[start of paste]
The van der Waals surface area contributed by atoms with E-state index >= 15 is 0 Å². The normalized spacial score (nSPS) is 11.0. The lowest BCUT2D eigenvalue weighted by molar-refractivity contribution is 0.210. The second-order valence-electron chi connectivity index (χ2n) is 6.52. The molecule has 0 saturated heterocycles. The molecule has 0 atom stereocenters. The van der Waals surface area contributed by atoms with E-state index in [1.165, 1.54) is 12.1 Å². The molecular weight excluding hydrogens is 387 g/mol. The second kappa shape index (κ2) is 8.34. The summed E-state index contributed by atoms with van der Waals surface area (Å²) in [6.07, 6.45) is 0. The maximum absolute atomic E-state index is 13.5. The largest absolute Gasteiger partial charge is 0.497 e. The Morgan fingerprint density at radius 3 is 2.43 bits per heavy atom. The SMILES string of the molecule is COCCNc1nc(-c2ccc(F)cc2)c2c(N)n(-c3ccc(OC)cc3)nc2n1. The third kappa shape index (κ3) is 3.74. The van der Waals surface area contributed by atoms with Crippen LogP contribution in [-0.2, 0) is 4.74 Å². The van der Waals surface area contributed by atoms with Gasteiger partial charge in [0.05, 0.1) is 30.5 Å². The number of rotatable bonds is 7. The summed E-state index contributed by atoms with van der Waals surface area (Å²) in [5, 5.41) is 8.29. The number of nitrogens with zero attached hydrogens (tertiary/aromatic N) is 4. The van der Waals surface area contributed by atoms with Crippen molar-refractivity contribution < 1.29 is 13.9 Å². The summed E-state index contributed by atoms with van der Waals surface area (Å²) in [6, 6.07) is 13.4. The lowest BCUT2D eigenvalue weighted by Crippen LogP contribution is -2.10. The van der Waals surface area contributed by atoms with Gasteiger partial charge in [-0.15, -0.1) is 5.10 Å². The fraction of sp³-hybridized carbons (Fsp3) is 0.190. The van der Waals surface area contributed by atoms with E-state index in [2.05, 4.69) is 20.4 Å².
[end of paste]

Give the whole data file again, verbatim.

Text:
The van der Waals surface area contributed by atoms with E-state index >= 15 is 0 Å². The normalized spacial score (nSPS) is 11.0. The lowest BCUT2D eigenvalue weighted by molar-refractivity contribution is 0.210. The second-order valence-electron chi connectivity index (χ2n) is 6.52. The molecule has 0 saturated heterocycles. The molecule has 0 atom stereocenters. The van der Waals surface area contributed by atoms with E-state index in [1.165, 1.54) is 12.1 Å². The molecular weight excluding hydrogens is 387 g/mol. The second kappa shape index (κ2) is 8.34. The summed E-state index contributed by atoms with van der Waals surface area (Å²) in [6.07, 6.45) is 0. The maximum absolute atomic E-state index is 13.5. The largest absolute Gasteiger partial charge is 0.497 e. The Morgan fingerprint density at radius 3 is 2.43 bits per heavy atom. The SMILES string of the molecule is COCCNc1nc(-c2ccc(F)cc2)c2c(N)n(-c3ccc(OC)cc3)nc2n1. The third kappa shape index (κ3) is 3.74. The van der Waals surface area contributed by atoms with Crippen LogP contribution in [-0.2, 0) is 4.74 Å². The van der Waals surface area contributed by atoms with Gasteiger partial charge in [0.05, 0.1) is 30.5 Å². The number of rotatable bonds is 7. The summed E-state index contributed by atoms with van der Waals surface area (Å²) in [5, 5.41) is 8.29. The number of nitrogens with zero attached hydrogens (tertiary/aromatic N) is 4. The van der Waals surface area contributed by atoms with Crippen molar-refractivity contribution < 1.29 is 13.9 Å². The summed E-state index contributed by atoms with van der Waals surface area (Å²) in [6, 6.07) is 13.4. The lowest BCUT2D eigenvalue weighted by Crippen LogP contribution is -2.10. The van der Waals surface area contributed by atoms with Gasteiger partial charge in [-0.15, -0.1) is 5.10 Å². The fraction of sp³-hybridized carbons (Fsp3) is 0.190. The van der Waals surface area contributed by atoms with E-state index in [2.05, 4.69) is 20.4 Å².